Oct. 3 marks National Manufacturing Day, a nationwide effort to ensure Americans — most especially our students — encounter and understand the critical role manufacturing plays both in local communities and for the entire nation. Perhaps nowhere is that relationship stronger and more vital than in New England.
Manufacturing has long been one of our region’s leading economic drivers. Mill towns like Lowell, Massachusetts; Lewiston-Auburn, Maine; and Manchester, New Hampshire built the middle class and powered our economic growth. Over time, advances in technology have led to a transformation in the industry, with highly-skilled manufacturing companies like Raytheon, New Balance, and General Electric becoming household names.
In 2009, the New England Council, in partnership with Deloitte, released a report highlighting the key advantages our region holds when it comes to the next generation of manufacturing, often called “advanced manufacturing.”
A quick look at New England’s varied strengths in today’s manufacturing economy demonstrates the depth of New England’s leg up. Massachusetts is highly regarded for its medical device sector; Connecticut is a leader in aerospace manufacturing; defense electronics plays a prominent role in New Hampshire’s economy; semiconductors drive Vermont’s manufacturing sector; and Maine and Rhode Island are home to world-class military shipbuilding facilities.
The fact of the matter is, this new generation of manufacturing is not dark, dirty, dangerous, or declining. Instead, it has evolved into a vibrant and growing sector of our region’s economy. And there is reason for continued optimism on the horizon.
The New England Economic Partnership (NEEP) has estimated an increase of 1.3 percent in manufacturing employment from 2012 through 2016.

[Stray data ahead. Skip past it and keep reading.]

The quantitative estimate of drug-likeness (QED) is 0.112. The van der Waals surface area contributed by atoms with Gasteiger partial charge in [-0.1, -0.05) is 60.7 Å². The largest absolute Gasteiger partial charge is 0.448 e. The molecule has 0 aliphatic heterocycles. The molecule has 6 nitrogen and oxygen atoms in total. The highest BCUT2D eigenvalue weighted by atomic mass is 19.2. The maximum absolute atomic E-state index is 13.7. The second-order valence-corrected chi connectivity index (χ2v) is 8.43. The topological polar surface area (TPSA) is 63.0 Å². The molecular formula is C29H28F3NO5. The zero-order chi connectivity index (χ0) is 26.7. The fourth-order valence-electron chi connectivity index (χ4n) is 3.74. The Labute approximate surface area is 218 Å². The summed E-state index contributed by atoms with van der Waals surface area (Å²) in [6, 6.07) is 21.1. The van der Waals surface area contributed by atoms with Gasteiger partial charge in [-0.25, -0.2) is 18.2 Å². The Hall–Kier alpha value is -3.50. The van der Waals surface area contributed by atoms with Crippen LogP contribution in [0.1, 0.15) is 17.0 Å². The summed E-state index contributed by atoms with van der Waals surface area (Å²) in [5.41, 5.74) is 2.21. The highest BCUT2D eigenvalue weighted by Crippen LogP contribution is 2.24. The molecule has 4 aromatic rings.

Moving forward, as NEEP’s Spring 2013 New England Economic Outlook noted, “to grow manufacturing (and exceed the NEEP forecasts) will require linking manufacturing more strongly to research and development strengths in the region, and ensuring an appropriately skilled work force for advanced manufacturing across the region.”
New England manufacturers are innovative, resourceful, and on the cutting edge. So how can we help them continue and even expand this advantage? One of the best ways to do that is through legislation introduced by U.S. Rep. Joe Kennedy that recently passed the House and is pending in the Senate, with broad bipartisan support in both chambers.
The Revitalize American Manufacturing and Innovation, or RAMI, Act would create a nationwide network of advanced manufacturing centers that will act as “hubs” for our diverse manufacturing companies, colleges and universities, nonprofit organizations, and small business supply chain.
The RAMI Act is exactly the kind of forward-thinking solution that can get people excited about manufacturing. By establishing of a nationwide network of these centers, industry, nonprofits, and academia will have an effective and responsive research infrastructure for a “teaching factory” that allows them to solve relevant problem related to advanced manufacturing.
These hubs would conduct research and development, conceptualization, and prototyping as well as work on time, cost, and risk reduction involving the commercial application of technologies and processes.
One of the most important outcomes would be the training of the nation’s future advanced manufacturing workforce at a time when we face a growing skills gap. By exposing more Americans to the high-paying, highly-skilled jobs of manufacturing, we can improve the prospects for the sector’s continued success and our continued economic rebound.
Like many across our nation, the New England Council sees advanced manufacturing as a driving force for job creation and economic growth for years to come, and has long-supported efforts to enhance that position.
Our 2009 report discussed at length the potential for growth in the advanced manufacturing sector for our region, noting that “[t]hrough a more focused collaboration of industry, government, and education, advanced manufacturing can be enhanced and expanded.” The manufacturing hubs established through this legislation have the potential to fulfill that goal.
With its first class workforce, excellent academic credentials, and sophisticated industry, New England has much to gain by actions that promote advanced manufacturing and efforts to secure one of these centers in the region.
James T. Brett is the President & CEO of The New England Council, a non-partisan alliance of businesses, academic and health institutions, and public and private organizations throughout New England formed to promote economic growth.